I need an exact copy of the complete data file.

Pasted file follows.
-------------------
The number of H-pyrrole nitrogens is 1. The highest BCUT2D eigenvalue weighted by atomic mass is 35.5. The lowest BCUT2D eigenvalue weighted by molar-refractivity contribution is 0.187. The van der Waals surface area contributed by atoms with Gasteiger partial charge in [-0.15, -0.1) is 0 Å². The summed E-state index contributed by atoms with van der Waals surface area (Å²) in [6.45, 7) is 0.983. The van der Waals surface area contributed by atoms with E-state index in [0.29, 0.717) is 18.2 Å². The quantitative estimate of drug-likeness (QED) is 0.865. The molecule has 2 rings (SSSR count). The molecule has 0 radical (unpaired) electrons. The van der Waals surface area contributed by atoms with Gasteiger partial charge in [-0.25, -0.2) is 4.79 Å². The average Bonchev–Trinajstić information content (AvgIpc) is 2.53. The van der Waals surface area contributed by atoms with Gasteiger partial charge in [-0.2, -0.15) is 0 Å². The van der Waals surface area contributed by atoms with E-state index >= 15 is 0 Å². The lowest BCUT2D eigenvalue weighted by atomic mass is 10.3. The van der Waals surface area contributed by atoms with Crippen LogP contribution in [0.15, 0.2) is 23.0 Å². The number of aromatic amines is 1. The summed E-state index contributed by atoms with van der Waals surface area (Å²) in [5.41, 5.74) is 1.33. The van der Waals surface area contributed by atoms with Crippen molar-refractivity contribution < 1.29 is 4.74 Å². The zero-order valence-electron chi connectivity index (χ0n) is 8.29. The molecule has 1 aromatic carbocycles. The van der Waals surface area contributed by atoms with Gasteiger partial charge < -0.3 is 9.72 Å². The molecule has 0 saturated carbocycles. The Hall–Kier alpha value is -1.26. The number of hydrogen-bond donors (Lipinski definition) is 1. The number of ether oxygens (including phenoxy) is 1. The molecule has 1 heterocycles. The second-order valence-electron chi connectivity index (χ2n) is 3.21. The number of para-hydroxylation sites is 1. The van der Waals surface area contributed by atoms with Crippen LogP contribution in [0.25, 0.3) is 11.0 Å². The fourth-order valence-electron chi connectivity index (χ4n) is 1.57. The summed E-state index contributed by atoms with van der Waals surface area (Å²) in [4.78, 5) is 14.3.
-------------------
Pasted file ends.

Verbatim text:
The number of H-pyrrole nitrogens is 1. The highest BCUT2D eigenvalue weighted by atomic mass is 35.5. The lowest BCUT2D eigenvalue weighted by molar-refractivity contribution is 0.187. The van der Waals surface area contributed by atoms with Gasteiger partial charge in [-0.15, -0.1) is 0 Å². The summed E-state index contributed by atoms with van der Waals surface area (Å²) in [6.45, 7) is 0.983. The van der Waals surface area contributed by atoms with E-state index in [0.29, 0.717) is 18.2 Å². The quantitative estimate of drug-likeness (QED) is 0.865. The molecule has 2 rings (SSSR count). The molecule has 0 radical (unpaired) electrons. The van der Waals surface area contributed by atoms with Gasteiger partial charge in [-0.25, -0.2) is 4.79 Å². The average Bonchev–Trinajstić information content (AvgIpc) is 2.53. The van der Waals surface area contributed by atoms with Gasteiger partial charge in [-0.2, -0.15) is 0 Å². The van der Waals surface area contributed by atoms with E-state index >= 15 is 0 Å². The lowest BCUT2D eigenvalue weighted by atomic mass is 10.3. The van der Waals surface area contributed by atoms with Crippen LogP contribution in [0.15, 0.2) is 23.0 Å². The number of aromatic amines is 1. The summed E-state index contributed by atoms with van der Waals surface area (Å²) in [5.41, 5.74) is 1.33. The van der Waals surface area contributed by atoms with Crippen molar-refractivity contribution < 1.29 is 4.74 Å². The zero-order valence-electron chi connectivity index (χ0n) is 8.29. The molecule has 1 aromatic carbocycles. The van der Waals surface area contributed by atoms with Gasteiger partial charge < -0.3 is 9.72 Å². The molecule has 0 saturated carbocycles. The Hall–Kier alpha value is -1.26. The number of hydrogen-bond donors (Lipinski definition) is 1. The number of ether oxygens (including phenoxy) is 1. The molecule has 1 heterocycles. The second-order valence-electron chi connectivity index (χ2n) is 3.21. The number of para-hydroxylation sites is 1. The van der Waals surface area contributed by atoms with Crippen LogP contribution in [0.25, 0.3) is 11.0 Å². The fourth-order valence-electron chi connectivity index (χ4n) is 1.57. The summed E-state index contributed by atoms with van der Waals surface area (Å²) in [4.78, 5) is 14.3.